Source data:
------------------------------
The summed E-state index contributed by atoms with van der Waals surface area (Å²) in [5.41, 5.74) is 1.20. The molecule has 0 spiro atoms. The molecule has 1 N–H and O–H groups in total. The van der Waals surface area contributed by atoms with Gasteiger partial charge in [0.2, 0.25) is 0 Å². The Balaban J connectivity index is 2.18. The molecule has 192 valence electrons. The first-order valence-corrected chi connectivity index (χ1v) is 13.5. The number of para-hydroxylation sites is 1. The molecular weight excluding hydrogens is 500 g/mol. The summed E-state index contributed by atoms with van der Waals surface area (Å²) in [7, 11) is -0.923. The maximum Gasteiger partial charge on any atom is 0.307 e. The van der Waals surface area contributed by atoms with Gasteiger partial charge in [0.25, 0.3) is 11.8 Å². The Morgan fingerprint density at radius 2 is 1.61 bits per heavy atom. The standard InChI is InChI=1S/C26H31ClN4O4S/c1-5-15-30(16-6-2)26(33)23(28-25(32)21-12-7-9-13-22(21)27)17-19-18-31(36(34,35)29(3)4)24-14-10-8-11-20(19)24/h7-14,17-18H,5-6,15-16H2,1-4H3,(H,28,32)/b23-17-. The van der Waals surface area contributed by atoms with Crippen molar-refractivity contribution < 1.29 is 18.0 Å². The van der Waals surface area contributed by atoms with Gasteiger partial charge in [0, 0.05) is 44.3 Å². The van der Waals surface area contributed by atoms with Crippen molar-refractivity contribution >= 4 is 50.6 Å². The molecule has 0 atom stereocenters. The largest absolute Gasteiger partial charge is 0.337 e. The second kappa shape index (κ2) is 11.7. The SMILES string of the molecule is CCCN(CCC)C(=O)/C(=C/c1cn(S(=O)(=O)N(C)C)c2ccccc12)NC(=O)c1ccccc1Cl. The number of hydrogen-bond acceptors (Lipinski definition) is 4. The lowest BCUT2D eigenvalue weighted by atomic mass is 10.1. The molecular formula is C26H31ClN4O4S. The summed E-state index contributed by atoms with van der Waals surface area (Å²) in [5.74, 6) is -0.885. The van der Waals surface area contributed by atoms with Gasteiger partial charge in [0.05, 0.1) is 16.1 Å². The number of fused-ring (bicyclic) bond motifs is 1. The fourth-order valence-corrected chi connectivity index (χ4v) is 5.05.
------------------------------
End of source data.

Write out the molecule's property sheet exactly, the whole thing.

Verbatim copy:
The summed E-state index contributed by atoms with van der Waals surface area (Å²) in [5.41, 5.74) is 1.20. The molecule has 0 spiro atoms. The molecule has 1 N–H and O–H groups in total. The van der Waals surface area contributed by atoms with Gasteiger partial charge in [0.2, 0.25) is 0 Å². The Balaban J connectivity index is 2.18. The molecule has 192 valence electrons. The first-order valence-corrected chi connectivity index (χ1v) is 13.5. The number of para-hydroxylation sites is 1. The molecular weight excluding hydrogens is 500 g/mol. The summed E-state index contributed by atoms with van der Waals surface area (Å²) in [7, 11) is -0.923. The maximum Gasteiger partial charge on any atom is 0.307 e. The van der Waals surface area contributed by atoms with Gasteiger partial charge in [0.25, 0.3) is 11.8 Å². The Morgan fingerprint density at radius 2 is 1.61 bits per heavy atom. The standard InChI is InChI=1S/C26H31ClN4O4S/c1-5-15-30(16-6-2)26(33)23(28-25(32)21-12-7-9-13-22(21)27)17-19-18-31(36(34,35)29(3)4)24-14-10-8-11-20(19)24/h7-14,17-18H,5-6,15-16H2,1-4H3,(H,28,32)/b23-17-. The van der Waals surface area contributed by atoms with Crippen molar-refractivity contribution < 1.29 is 18.0 Å². The van der Waals surface area contributed by atoms with Gasteiger partial charge in [0, 0.05) is 44.3 Å². The van der Waals surface area contributed by atoms with Crippen molar-refractivity contribution >= 4 is 50.6 Å². The molecule has 0 atom stereocenters. The largest absolute Gasteiger partial charge is 0.337 e. The second kappa shape index (κ2) is 11.7. The SMILES string of the molecule is CCCN(CCC)C(=O)/C(=C/c1cn(S(=O)(=O)N(C)C)c2ccccc12)NC(=O)c1ccccc1Cl. The number of hydrogen-bond acceptors (Lipinski definition) is 4. The lowest BCUT2D eigenvalue weighted by atomic mass is 10.1. The molecular formula is C26H31ClN4O4S. The summed E-state index contributed by atoms with van der Waals surface area (Å²) in [5.74, 6) is -0.885. The van der Waals surface area contributed by atoms with Gasteiger partial charge in [0.05, 0.1) is 16.1 Å². The number of fused-ring (bicyclic) bond motifs is 1. The fourth-order valence-corrected chi connectivity index (χ4v) is 5.05.